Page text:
But Will They Still Love Me?

For many who chose adoption or donor conception the choice began from an initial place of loss. Unable to conceive or have a child without assistance this was the alternative. For others such as single parents and same sex couples such as myself, it is a choice that goes against ingrained societal norms of what a family looks like. 

It is unsurprising then that for many of us there remains the fear of further loss of whether our child will blame us for our choices or reject us for their “real” father or mother. 

This lingering shame, grief or even trauma can then trigger parental secrecy when we don’t come to terms with it. 

Even when we know disclosing is the right thing to do there is the how and the when to contend with. Underplay the donor or birth parents and you risk turning them into the elephant in the room; go on about them too much you risk pathogising your child’s background. 

Adoption professionals are closer to a consensus on whether and when to disclose information to children and this can help inform decisions made by donor conceived families where research in comparison is in its earlier stages. 

The most common recommendation to adoptive parents is to disclose at a younger age before the age of 3. The logic being that it can be harmful to children’s mental health to discover their parents lied or misled them. Wait later and the child may come to the realization that everyone close to them has been consciously withholding information from them. 

There are still a few that recommend waiting until the child is old enough to grasp concepts but most believe the gravity and permanence of dishonesty has much worse consequences than a temporary misunderstanding or oversimplification of donor conception or adoption.

This advice fits with attachment theories and developmental guidelines for children as well. 

Babies and young children love and make strong emotional bonds with the people who love and take care of them. They do not care about who is genetically related to them. Most people’s earliest memories are from when they were about 3 years old. 

By the time children are around 7 or 8, most are old enough to being to understand adoption and donor conception and this then requires a further detailed discussion built on the explanations given at a younger age. The relationship between parent and child is firmly established and there is a strong emotional connection. Questioning the non-genetic parent’s right to be a parent is highly unlikely, unless it is in a spirit of testing or sadness at the realisation that they are not the genetic child of someone they love very much. Parents are likely to be confident in their parenting which puts them in a good position to be ready for this leap in brain development that occurs at the age of 8 and which may trigger a round of questions about birth parents or donors.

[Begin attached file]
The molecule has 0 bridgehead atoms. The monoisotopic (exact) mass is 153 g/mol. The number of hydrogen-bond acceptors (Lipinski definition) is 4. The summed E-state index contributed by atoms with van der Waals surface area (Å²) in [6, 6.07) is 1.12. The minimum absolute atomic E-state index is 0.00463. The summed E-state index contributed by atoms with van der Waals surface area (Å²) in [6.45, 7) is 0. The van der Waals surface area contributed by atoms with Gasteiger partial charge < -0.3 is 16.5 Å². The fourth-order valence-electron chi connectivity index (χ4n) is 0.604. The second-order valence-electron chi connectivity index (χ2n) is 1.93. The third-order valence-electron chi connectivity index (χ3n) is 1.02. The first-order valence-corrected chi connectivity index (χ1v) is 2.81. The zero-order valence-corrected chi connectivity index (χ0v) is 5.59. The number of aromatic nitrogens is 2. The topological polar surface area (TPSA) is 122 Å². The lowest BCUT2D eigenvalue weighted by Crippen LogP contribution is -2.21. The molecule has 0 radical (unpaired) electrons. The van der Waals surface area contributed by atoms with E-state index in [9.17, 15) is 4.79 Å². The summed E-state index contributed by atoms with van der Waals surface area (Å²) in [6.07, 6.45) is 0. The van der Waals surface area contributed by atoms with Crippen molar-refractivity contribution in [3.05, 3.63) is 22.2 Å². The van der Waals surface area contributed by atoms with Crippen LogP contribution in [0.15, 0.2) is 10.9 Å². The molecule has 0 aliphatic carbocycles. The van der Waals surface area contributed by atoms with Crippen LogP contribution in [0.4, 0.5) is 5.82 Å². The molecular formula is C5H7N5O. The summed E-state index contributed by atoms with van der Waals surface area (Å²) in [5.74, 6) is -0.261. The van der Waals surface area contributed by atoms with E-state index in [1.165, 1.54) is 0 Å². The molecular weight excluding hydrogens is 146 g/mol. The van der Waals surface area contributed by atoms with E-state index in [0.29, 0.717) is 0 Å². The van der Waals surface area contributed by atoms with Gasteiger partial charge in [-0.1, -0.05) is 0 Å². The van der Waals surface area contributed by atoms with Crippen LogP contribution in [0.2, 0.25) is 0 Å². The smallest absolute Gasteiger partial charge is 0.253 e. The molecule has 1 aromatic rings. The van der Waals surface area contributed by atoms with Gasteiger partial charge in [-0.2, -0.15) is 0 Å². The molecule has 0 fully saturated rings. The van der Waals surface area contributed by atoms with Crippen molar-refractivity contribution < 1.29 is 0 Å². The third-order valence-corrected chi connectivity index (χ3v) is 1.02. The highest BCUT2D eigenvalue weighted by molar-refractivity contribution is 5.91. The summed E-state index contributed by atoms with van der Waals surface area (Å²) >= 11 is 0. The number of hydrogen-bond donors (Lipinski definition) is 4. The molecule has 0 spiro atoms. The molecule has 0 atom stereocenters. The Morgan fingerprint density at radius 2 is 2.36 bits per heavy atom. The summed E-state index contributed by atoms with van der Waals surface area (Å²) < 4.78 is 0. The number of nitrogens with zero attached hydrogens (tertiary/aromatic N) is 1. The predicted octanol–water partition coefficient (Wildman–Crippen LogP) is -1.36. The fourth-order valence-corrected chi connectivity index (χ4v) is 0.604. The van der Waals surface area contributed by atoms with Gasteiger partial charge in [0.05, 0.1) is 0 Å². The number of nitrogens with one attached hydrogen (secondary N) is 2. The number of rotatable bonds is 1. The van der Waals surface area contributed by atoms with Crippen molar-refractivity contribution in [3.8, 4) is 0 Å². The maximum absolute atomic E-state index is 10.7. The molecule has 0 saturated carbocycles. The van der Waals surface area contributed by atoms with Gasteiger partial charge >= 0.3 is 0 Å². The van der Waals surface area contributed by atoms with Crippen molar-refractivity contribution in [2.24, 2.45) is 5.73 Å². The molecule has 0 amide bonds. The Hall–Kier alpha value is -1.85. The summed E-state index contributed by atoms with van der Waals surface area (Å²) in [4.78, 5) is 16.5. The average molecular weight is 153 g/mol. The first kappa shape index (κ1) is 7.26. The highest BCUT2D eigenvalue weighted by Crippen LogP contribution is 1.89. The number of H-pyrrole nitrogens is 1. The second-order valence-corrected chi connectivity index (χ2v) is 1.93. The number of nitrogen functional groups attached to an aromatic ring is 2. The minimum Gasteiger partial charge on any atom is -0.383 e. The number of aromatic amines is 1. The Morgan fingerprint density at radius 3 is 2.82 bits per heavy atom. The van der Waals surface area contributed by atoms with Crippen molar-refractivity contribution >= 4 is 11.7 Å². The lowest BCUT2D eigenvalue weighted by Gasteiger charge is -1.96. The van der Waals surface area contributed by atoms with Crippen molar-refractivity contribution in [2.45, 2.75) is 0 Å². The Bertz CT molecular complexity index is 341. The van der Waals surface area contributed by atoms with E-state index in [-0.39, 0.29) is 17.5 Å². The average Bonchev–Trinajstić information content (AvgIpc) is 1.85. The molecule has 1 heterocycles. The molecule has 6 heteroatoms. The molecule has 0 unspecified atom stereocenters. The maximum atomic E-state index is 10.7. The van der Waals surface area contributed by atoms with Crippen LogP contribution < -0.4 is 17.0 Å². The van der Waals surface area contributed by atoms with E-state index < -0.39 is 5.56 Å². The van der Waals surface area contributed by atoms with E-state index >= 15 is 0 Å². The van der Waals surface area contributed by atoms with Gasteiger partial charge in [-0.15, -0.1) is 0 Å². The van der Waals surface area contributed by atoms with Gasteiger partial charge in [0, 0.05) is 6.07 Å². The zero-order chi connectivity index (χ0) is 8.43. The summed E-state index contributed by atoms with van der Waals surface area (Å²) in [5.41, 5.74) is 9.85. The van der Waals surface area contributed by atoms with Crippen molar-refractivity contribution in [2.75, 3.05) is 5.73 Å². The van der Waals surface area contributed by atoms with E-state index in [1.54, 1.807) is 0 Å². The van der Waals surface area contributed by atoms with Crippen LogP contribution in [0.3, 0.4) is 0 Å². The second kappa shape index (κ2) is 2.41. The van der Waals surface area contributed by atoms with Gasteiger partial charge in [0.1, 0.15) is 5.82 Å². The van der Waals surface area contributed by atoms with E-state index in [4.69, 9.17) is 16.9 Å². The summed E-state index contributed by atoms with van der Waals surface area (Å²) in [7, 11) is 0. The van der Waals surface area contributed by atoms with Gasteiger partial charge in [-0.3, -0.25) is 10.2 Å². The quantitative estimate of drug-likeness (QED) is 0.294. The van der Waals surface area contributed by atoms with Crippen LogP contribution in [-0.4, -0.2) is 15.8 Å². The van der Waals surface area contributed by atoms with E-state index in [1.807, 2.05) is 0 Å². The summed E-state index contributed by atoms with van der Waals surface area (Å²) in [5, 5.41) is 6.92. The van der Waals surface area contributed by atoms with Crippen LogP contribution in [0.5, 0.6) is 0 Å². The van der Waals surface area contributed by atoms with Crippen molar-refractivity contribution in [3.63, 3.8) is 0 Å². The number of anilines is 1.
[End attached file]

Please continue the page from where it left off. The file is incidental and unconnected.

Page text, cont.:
The stage that is dreaded by most parents, but importantly not just donor conceived or adoptive parents is adolescence. For those that had help becoming parents as additional layer of fear may be the challenge of authority to non-genetic parents or blame at having been brought into their family by different means. 

It is helpful to think about what is going on for both young people and parents at this life stage. Loss and identity are part of becoming a teenager. Giving up being a child and moving towards being an adult at various times can be a painful process. As a parent you may feel a loss of the child you knew as the relationship changes. Challenging your parents on their authority is a normal stage of this development. Exploring your identity is also expected at this age. 

For those adopted or donor conceived this may include exploration or flirtation at least of knowing biological parents or donors. 

What matters is how parents respond to this. 

Parents of adolescents generally are guided to be able to withstand challenges, to remain in authority (without being overly harsh or disciplinarian) and to provide a framework of simple rules around safety while keeping the lines of communication open. Simple right? In the short it means neither becoming angry or crumbling when you are challenged.

In short, good parenting should not prevent normal curiosity in genetic inheritance.

You are helping them to understand themselves. 

No matter what words you chose this information need not be a divide or difference but rather the action that brought you together as a family through love. You are their parent and they are your child. Maybe it’s as simple and complicated as that.

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